Toilet problem


I have a split-entry ranch home, which means that the ground floor varies from ground level to about 3 feet below ground level. Ever since I installed a toilet on the ground level on an existing waste system setup there has been a tendency for the toilet to either back up or go down slowly if it's flushed when the washing machine is on, or for awhile after it shuts off. The washing machine drain pipe is located a few feet downstream of the toilet. I've had the waste line Roto-Rootered several times all the way out to the sewer connection at the street, each time resulting in a slight, but temporary improvement. The Roto-Rooter guys have told me that there were no significant blockages but that there might be a slight kink in the line under my front yard, resulting in a section of the line actually pitching upward. This would be extremely expensive to fix so I'd like to avoid it if possible. Would an upflow toilet help? Any advice you can provide would be greatly appreciated.
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Let me correct an inaccuracy in my message. The washing machine is about 4 feet away from the toilet but its drain pipe goes into the ground right behind the toilet, so the wastewater from both probably meet only a short distance from the toilet.

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did they run a 2 inch vent up to the attic for the new toilet ? slow flush could be lack of proper vent..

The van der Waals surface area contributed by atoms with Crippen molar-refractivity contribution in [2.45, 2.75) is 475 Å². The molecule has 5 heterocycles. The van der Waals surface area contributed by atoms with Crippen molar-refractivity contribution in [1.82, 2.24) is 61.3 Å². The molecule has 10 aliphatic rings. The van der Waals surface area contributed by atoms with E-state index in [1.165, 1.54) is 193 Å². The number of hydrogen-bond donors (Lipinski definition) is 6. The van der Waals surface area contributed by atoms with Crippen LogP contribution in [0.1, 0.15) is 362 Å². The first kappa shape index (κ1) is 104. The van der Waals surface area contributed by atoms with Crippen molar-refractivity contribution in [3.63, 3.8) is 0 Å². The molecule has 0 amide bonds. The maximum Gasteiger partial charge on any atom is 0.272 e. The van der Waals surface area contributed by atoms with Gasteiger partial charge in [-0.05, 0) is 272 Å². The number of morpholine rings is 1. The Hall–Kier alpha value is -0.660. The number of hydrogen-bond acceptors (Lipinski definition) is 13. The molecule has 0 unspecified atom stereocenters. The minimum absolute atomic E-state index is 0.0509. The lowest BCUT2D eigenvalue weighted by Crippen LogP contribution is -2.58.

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I saw the hole in the floor and I just put on a wax ring and set it down and connected the water supply. I thought that the existing venting would take care of it since the new toilet dumps into the same waste pipe as the upstairs toilet. Maybe I should just have a plumber look over the whole setup, which is completely out in the open on the other side of the wall, which is the furnace room. Several Roto-Rooter guys looked at it and didn't say that anything was wrong. Not meaning to be too cynical, but maybe the Roto-Rooter guys just wanted to be able to keep coming back!
I've timed the upstairs and downstairs toilets, and even when there's no conflict with the washing machine, the downstairs toilet consistently takes 4 seconds longer to empty the bowl than the upstairs toilet. (They both have 1.6 gallon flushes.) Does that pretty much prove the theory about the vent?

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Norman D wrote:

Sounds like you installed your toilet over a floor drain which means the toilet is now double trapped. This will never work right. The toilet needs 3" minimum drain line that is vented but not trapped.
Mark M.
I thought that the existing venting would take

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The house was new at the time. The hole was all set up with a toilet flange, etc., so I assumed that the builder vented it. I'll have to sort through the maze of 2", 3" and 4" pipes on the other side of the wall to figure out if it's actually vented properly.

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